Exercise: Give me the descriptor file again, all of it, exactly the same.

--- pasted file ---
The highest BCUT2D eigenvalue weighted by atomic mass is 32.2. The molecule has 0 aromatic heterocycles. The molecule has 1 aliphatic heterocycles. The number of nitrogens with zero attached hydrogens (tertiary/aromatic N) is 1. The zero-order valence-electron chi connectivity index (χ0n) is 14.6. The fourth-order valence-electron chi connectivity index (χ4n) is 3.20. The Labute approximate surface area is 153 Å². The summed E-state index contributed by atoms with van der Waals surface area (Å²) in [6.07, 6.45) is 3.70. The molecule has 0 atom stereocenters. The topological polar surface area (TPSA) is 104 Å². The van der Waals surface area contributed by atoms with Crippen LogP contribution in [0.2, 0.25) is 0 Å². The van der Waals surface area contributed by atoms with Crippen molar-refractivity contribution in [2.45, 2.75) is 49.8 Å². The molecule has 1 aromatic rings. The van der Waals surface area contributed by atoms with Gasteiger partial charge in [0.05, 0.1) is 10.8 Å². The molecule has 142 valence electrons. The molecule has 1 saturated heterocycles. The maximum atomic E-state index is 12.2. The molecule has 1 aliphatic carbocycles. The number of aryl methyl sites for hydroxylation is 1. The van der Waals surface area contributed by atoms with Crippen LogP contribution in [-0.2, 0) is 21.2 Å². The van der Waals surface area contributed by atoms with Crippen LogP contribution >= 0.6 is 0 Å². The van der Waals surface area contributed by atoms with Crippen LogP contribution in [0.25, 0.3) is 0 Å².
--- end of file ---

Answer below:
The highest BCUT2D eigenvalue weighted by atomic mass is 32.2. The molecule has 0 aromatic heterocycles. The molecule has 1 aliphatic heterocycles. The number of nitrogens with zero attached hydrogens (tertiary/aromatic N) is 1. The zero-order valence-electron chi connectivity index (χ0n) is 14.6. The fourth-order valence-electron chi connectivity index (χ4n) is 3.20. The Labute approximate surface area is 153 Å². The summed E-state index contributed by atoms with van der Waals surface area (Å²) in [6.07, 6.45) is 3.70. The molecule has 0 atom stereocenters. The topological polar surface area (TPSA) is 104 Å². The van der Waals surface area contributed by atoms with Crippen LogP contribution in [0.2, 0.25) is 0 Å². The van der Waals surface area contributed by atoms with Crippen molar-refractivity contribution in [2.45, 2.75) is 49.8 Å². The molecule has 1 aromatic rings. The van der Waals surface area contributed by atoms with Gasteiger partial charge in [0.05, 0.1) is 10.8 Å². The molecule has 142 valence electrons. The molecule has 1 saturated heterocycles. The maximum atomic E-state index is 12.2. The molecule has 1 aliphatic carbocycles. The number of aryl methyl sites for hydroxylation is 1. The van der Waals surface area contributed by atoms with Crippen LogP contribution in [-0.2, 0) is 21.2 Å². The van der Waals surface area contributed by atoms with Crippen LogP contribution >= 0.6 is 0 Å². The van der Waals surface area contributed by atoms with Crippen LogP contribution in [0.25, 0.3) is 0 Å².